On our way back to Paris we stayed in Culan. The town did not have any appealing hotels, but we saw a sign for a chambre d'hôte and went 8 km. into the countryside to come up to a refurnished barn with 5 cars in front of it. I thought that it was full, but it turned out that there was plenty of room So with stayed with M. de Forge for 42€. It has the best bathroom of the trip, with bathtub and separate W.C.. We asked if he had many vacationers staying and he said that it was not really a tourist area, and it was mainly people passing through, or people staying for a few days while looking at property with the possible intent of buying a vacation home. They recommended a restaurant as the best in the area on the other side of Culan where we were the only customer for the entire evening (it was a Friday) with so-so food.
We subsequently stayed a couple of nights with our friend in La Borne before leaving France.
What we visited:
After Giverny and our overnight stay in Amfreville, we drove to Beuvron en Auge, which was disappointing. This plus beau village is a tourist attraption [sic]--we could not even find a decent grocery store in it. We did pick up a couple of bottles of local cider, but I was generally unimpressed by the town. We also drove up to the chapel in Clermont en Auge. It does offer a nice view and would be a nice picnic site. There is a web site that lists all the plus beaux villages in France (http://www.villagesdefrance.free.fr/), but from my experience, using something like Discovering the Villages of France by Michael Busselle is much more rewarding because he includes places that are not designated as a plus beau village and are thus somewhat off the beaten tourist track.
From there we went to Bayeux and were overwhelmed by the Bayeux tapestry. It is a must for anyone passing close to that area. It is contained in its own museum. Headsets are handed out and are really necessary to know the story told on the tapestry. But one should see it twice. Once through the audio program, instead of existing, one should go back to the beginning and admire the work itself without all the background noise. We were lucky in that there hardly was anyone in the room when we did it a second time.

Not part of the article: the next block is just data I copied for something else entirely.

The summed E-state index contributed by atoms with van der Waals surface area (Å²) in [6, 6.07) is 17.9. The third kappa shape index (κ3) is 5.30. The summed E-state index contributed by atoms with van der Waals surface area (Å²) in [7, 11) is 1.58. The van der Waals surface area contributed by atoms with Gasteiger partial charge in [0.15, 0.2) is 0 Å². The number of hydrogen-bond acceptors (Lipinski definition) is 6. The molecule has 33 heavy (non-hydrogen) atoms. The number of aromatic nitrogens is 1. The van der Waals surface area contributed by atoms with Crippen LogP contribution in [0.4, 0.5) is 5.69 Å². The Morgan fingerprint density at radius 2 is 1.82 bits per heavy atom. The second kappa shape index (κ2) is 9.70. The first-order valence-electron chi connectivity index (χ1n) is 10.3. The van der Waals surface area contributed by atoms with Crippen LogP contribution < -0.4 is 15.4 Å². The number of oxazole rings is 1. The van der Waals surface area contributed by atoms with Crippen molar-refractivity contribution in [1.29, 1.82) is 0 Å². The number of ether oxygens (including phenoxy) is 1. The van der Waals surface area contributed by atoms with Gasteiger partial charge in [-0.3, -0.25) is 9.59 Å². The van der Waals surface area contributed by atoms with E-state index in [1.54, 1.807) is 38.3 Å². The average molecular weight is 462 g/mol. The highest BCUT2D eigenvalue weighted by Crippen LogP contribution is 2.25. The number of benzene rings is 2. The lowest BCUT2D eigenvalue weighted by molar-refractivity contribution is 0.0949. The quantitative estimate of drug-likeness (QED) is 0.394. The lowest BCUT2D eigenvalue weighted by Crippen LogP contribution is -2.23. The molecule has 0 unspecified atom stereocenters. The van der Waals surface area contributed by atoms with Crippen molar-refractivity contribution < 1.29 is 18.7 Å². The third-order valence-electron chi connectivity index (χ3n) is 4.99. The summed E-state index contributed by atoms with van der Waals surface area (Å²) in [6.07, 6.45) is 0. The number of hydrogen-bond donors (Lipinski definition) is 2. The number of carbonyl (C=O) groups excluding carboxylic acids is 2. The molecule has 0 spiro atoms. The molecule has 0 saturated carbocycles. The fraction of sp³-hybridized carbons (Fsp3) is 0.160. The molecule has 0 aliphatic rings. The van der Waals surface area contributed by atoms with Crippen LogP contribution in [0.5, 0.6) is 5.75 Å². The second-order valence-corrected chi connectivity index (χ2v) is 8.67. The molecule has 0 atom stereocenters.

From Bayeux we drove toward Fougères. The château is more impressive from the outside than inside, for it is mainly an empty shell; all the residential elements disappeared a long time ago. However they had a clever way of showing what it must have been like before the buildings disappeared. We were in Fougères on market day, and oyster were on sale. We picked up a dozen, purchased a cheap oyster knife and a cheap kitchen towel and had oysters for lunch. The next day we had crêpes in one of the restaurants recommended in the Michelin Green Guide. Near Fougères we visited the Parc Floral de Haute Bretagne which I recommend for garden lovers, although in concept it is less impressive than Vastérival (see my Ghent, Normandy & Brittany report). On our way to Vannes, south of Rennes, we stopped at the Manoir de l'Automobile in Lohéac. Compared to the Grand Prix racers on exhibit, there are few antique cars. This is for lovers of power cars: Maseratis, Lamborghinis and the rallye cars of the 60s. But it also has exhibits of carriages (town & country) and re-creations of shops (grocery, pharmacy) from around 1900. The museum is part of a complex which includes a race track.